Dakar has one playground, public garden or park for every 82,000 inhabitants, according to ImagiNation Afrika, a nonprofit organization that began counting this year. (Washington has 1.73 per 10,000 residents, not including federal parkland.)
“In the name of urban development, we have destroyed open public spaces and polluted the ones that still exist,” ImagiNation Afrika founder Karima Grant said.
Which leaves the beach.
Senegal has 330 miles of coastline on the Atlantic Ocean. Neon-colored boats, volcanic rocks, pink sunsets and cheap beer attract sunbathers and Instagram attention. People turn the sand into a gym, unfurling yoga mats and dropping into push-ups.
The scene is a source of national pride and serious income, said Ibrahima Sarr, director of investment at the Ministry of Tourism. Hilton, the hotel chain, might break ground here next year, he said, while the government aims to triple the annual number of tourists to 3 million by 2023.
As the crowds swell, Senegalese firefighters are running drills with French rescuers, zipping around in red Zodiac boats and pulling one another out of the water. But it’s up to the neighborhoods to secure their own shores.
“Communities must take charge of the matter,” Sarr said.
In Golf Sud, where Fadilou drowned, officials are raising money to hire more lifeguards before the summer heat spikes. They’re seeking donations from companies and enlisting volunteers to patrol the beach and talk to children about the risk of paddling out too far.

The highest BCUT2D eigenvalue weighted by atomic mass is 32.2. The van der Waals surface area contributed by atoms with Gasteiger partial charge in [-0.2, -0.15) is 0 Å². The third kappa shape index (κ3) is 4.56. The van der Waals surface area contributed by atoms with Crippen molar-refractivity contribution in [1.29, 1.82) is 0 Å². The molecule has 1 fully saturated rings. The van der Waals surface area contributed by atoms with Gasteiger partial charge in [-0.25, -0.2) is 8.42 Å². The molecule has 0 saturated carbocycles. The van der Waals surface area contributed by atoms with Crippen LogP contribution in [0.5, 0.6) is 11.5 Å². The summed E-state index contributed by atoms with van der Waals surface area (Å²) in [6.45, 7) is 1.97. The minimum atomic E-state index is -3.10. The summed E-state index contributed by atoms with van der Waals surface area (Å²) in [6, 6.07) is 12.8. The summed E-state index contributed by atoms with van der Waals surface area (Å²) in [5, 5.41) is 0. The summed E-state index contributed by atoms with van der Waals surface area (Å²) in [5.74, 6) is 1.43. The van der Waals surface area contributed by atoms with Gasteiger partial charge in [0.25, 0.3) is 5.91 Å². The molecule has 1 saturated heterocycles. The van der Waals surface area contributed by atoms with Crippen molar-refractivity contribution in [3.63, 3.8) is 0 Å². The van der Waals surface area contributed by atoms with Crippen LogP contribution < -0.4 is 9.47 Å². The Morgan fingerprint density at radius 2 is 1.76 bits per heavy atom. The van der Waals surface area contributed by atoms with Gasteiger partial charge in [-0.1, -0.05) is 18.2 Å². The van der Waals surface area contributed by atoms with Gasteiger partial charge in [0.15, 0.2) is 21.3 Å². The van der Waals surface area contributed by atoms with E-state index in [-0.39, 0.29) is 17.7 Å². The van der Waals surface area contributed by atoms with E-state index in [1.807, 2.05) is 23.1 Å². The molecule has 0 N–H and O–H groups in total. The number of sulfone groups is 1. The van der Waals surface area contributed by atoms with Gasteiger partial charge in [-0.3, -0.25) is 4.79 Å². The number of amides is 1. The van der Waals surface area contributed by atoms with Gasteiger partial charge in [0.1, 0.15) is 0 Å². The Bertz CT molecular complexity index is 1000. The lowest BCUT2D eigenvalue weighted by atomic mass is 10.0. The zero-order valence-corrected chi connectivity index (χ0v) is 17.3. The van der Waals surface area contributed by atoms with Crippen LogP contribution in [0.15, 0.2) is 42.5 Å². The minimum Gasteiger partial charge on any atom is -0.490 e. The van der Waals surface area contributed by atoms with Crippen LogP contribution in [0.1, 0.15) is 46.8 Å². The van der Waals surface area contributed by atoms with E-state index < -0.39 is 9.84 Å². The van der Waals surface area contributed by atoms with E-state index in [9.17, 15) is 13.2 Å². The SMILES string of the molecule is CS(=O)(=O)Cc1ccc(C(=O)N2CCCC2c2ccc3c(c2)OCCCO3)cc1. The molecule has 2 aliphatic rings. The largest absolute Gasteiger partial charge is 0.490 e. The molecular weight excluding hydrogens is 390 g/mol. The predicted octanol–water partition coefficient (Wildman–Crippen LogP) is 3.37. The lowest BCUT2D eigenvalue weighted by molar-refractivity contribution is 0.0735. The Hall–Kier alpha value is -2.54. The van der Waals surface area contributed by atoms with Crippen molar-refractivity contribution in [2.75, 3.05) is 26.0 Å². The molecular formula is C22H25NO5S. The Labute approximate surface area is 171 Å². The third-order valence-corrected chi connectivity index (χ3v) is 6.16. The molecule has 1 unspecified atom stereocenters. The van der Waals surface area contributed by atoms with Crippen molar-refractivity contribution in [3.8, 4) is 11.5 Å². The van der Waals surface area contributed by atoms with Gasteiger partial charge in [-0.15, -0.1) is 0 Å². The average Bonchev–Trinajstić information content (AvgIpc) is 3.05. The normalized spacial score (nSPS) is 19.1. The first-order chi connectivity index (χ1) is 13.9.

Still, residents say, the challenge feels daunting. Extended families often share small homes. Formal child care is rare. Babies and toddlers demand attention. Older kids are on their own.
Fadilou was 13.
Nine people live in his old concrete house, a 10-minute walk from the sea. His father sits next door, chatting with neighbors in this tightknit community.
Papa Abdulaye Diop, 63, said he wants the government to protect outdoor space and build playgrounds.
Taxis rumble outside the door. Traffic snarls the block. Children kick a ball below an overpass.
“If there were more yards, more space in our district,” Diop said, “the problem could be solved.”
Talking about his son is painful, he said, wiping his eyes behind his glasses.
Fadilou was polite and full of energy. He dreamed of playing soccer professionally. A family photo shows him grinning in a green and white Adidas jersey.
He didn’t know how to swim.
The boy hadn’t mentioned spending much time at the beach — but he had complained about someone buying the lot where he liked to play soccer.
Then men showed up at their house, saying: I’m so sorry.
Diop stops the story there.
“I can’t go on because it hurts me too much,” he said.
Fadilou’s friends in the neighborhood stayed away from the ocean for months. The memory haunted them. They feared the waves.
But the desire to break into a sprint returned. To kick the ball as hard as they could.
“We don’t swim anymore,” said Madiop, sitting in the sand one afternoon last month.
He won’t even go in, he said, even though a lifeguard at a local pool taught him how to stay afloat.
The teenager and three other boys sneak to the beach with their worn orange soccer ball and a puppy named Ladi. They practice at a safe distance from the water, enjoying the breeze on their faces.
After school on weekdays, it’s not crowded. It’s an escape.
There’s no lifeguard in sight.
Khadidiatou Ba contributed to this report.